11. OMG… you guys have to see the BANNER on the lower right hand side of ARMANDO’S site…
    what is that pose all about ?

  12. Shannon says:

    Thanks Steve. You know, I can’t believe 20/20 hasn’t done a piece on all this Bull $hit. I would love to see proof that he has flipped over 1000 homes in the past 5 years.

  13. Steve in Texas says:


    Unfortunately, he’s going to make a killing selling CD’s off of A&E’s prime time ‘infomercial’. Yeah, and it’s Bull $hit

  14. boyson says:

    Armando Montelongo + Internet MLM – ethics = recipe for disaster.

    He’s gonna make Don Lapre look like a saint.

    I believe this is the one of the reasons David and Armando parted ways.

  15. boyson says:


    “Unfortunately, he’s going to make a killing selling CD’s off of A&E’s prime time ‘infomercial’. Yeah, and it’s Bull $hit”

    He Might make a killing but don’t think for a minute that all this hype, buzz and blatant disregard to ethics will not soon catch the attention of the IRS, FTC or the Texas Attorney General Office.

    The Government is like a train: takes time to pick up speed, hard to stop, and impossible to change direction. Poor Armando will be stuck on the tracks 🙁

  16. boyson says:

    I’m not into conspiracy theories, however, did anyone notice the sudden (past 24 hrs.) schedule change for FTH?

    “Building Blocks” – featuring the 5 houses on the 1500 blk of N. Trinity was replaced with “The Movie Star House”.

  17. Boyson,

    Yep. These guys are in full damage control mode. “Building Blocks” and ‘giving back to the community’ was a complete farce. Too little, too late.

  18. Mike Voss says:

    Tonight’s episode was a scream. No sooner was I getting over the “professional” contractor (whose truck said he was a roofer) with live electrical exposed to kill someone in the jobsite when Armando took the intern (BTW – that ‘haze the intern’ / ‘intern’s first flip’ plotline is USED UP already!) to see the graveyard of dead bogus deals from past shows. I think I counted 3 houses that didn’t sell as claimed on the show. What a desperate attempt at damage control.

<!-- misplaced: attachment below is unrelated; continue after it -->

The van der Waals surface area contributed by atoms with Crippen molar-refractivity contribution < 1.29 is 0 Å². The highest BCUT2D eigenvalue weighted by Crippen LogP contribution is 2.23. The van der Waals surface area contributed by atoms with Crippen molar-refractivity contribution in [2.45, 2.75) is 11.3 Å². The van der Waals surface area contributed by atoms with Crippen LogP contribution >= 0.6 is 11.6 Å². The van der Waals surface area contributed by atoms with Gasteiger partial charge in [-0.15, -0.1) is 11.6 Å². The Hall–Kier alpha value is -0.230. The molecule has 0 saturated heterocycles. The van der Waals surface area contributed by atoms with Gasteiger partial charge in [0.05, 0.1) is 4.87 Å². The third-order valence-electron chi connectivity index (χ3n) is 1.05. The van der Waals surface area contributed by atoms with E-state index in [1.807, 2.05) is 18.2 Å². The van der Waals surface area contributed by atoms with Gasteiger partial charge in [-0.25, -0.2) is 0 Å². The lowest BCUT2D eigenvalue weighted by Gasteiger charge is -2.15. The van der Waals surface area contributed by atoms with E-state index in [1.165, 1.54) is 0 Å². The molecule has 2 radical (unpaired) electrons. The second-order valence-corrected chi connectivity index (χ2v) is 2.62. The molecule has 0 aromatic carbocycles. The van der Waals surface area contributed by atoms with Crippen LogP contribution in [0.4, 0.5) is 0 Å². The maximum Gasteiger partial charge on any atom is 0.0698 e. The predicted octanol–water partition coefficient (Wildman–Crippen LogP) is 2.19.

This just keeps getting better.

  19. Dawn says:

    Did anyone catch the show tonight? They went back to 2 of Armando’s previous flips and admitted one was turned into a rental and the one that ‘auctioned’ for $135,000 actually sold for $105,000. It was under the guise of ‘coaching’ his intern that when life gives you lemons, make lemonade. Damage control anyone??

  20. Dawn says:

    sorry Mike. Looks like you and I were thinking the same thing, but yours posted before mine LOL!

  21. Mike Voss says:

    Dawn – great minds think alike. 🙂

    I also noticed a calendar in the background at one point that was on the last days of March of 2007…right around the time A&E was likely learning about the Leccima frauds. Consider: does anyone believe someone with an ego like Armando would voluntarily go on tv and admit that a bunch of his projects were failures? I suspect he was forced to do this. Also odd: if I sold a house at auction, and a registered bidder renegged on bid, I’d sue them in a heartbeat or use thret of legal action to force them to come through. The stories were shaky at best and only really established that those houses were not sold as depicted on tv.

  22. boyson says:

    Found it. Here’s the summary:

    “The Rookie” 123 E Edgewood Place
    (From the Show)
    Purchase Price 260,000
    Renovations 45,000
    Total Invested 305,000
    Target Sales Price 385,000
    Projected Profit 80,000


    Appraised Value (2007) 296,420
    (Bexar County Appraisal District Records)

    From Public records (Bexar County Clerk Office)